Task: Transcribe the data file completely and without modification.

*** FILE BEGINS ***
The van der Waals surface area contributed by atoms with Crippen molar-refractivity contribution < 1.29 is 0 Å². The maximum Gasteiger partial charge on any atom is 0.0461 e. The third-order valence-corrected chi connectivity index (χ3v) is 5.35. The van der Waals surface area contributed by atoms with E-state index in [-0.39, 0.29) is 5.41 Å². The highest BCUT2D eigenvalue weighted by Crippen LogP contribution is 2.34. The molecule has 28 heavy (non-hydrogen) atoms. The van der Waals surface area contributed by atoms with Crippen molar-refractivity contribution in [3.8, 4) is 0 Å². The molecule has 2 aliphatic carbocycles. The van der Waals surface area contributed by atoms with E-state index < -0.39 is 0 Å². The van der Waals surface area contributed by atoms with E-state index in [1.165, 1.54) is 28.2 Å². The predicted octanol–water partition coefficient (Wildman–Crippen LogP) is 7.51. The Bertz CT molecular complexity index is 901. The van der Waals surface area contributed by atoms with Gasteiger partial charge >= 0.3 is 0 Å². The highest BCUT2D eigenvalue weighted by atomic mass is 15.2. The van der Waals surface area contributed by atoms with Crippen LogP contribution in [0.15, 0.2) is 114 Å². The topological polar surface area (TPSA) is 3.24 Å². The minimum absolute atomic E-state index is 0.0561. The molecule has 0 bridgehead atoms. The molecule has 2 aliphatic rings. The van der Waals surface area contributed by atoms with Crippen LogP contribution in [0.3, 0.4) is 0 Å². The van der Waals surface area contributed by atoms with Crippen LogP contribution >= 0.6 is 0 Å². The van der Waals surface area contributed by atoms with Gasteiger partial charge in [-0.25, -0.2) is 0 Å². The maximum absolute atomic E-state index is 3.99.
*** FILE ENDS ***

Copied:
The van der Waals surface area contributed by atoms with Crippen molar-refractivity contribution < 1.29 is 0 Å². The maximum Gasteiger partial charge on any atom is 0.0461 e. The third-order valence-corrected chi connectivity index (χ3v) is 5.35. The van der Waals surface area contributed by atoms with E-state index in [-0.39, 0.29) is 5.41 Å². The highest BCUT2D eigenvalue weighted by Crippen LogP contribution is 2.34. The molecule has 28 heavy (non-hydrogen) atoms. The van der Waals surface area contributed by atoms with Crippen molar-refractivity contribution in [3.8, 4) is 0 Å². The molecule has 2 aliphatic carbocycles. The van der Waals surface area contributed by atoms with E-state index < -0.39 is 0 Å². The van der Waals surface area contributed by atoms with E-state index in [1.165, 1.54) is 28.2 Å². The predicted octanol–water partition coefficient (Wildman–Crippen LogP) is 7.51. The Bertz CT molecular complexity index is 901. The van der Waals surface area contributed by atoms with Gasteiger partial charge >= 0.3 is 0 Å². The highest BCUT2D eigenvalue weighted by atomic mass is 15.2. The van der Waals surface area contributed by atoms with Crippen LogP contribution in [0.15, 0.2) is 114 Å². The topological polar surface area (TPSA) is 3.24 Å². The minimum absolute atomic E-state index is 0.0561. The molecule has 0 bridgehead atoms. The molecule has 2 aliphatic rings. The van der Waals surface area contributed by atoms with Crippen LogP contribution in [0.3, 0.4) is 0 Å². The van der Waals surface area contributed by atoms with Crippen LogP contribution >= 0.6 is 0 Å². The van der Waals surface area contributed by atoms with Gasteiger partial charge in [-0.25, -0.2) is 0 Å². The maximum absolute atomic E-state index is 3.99.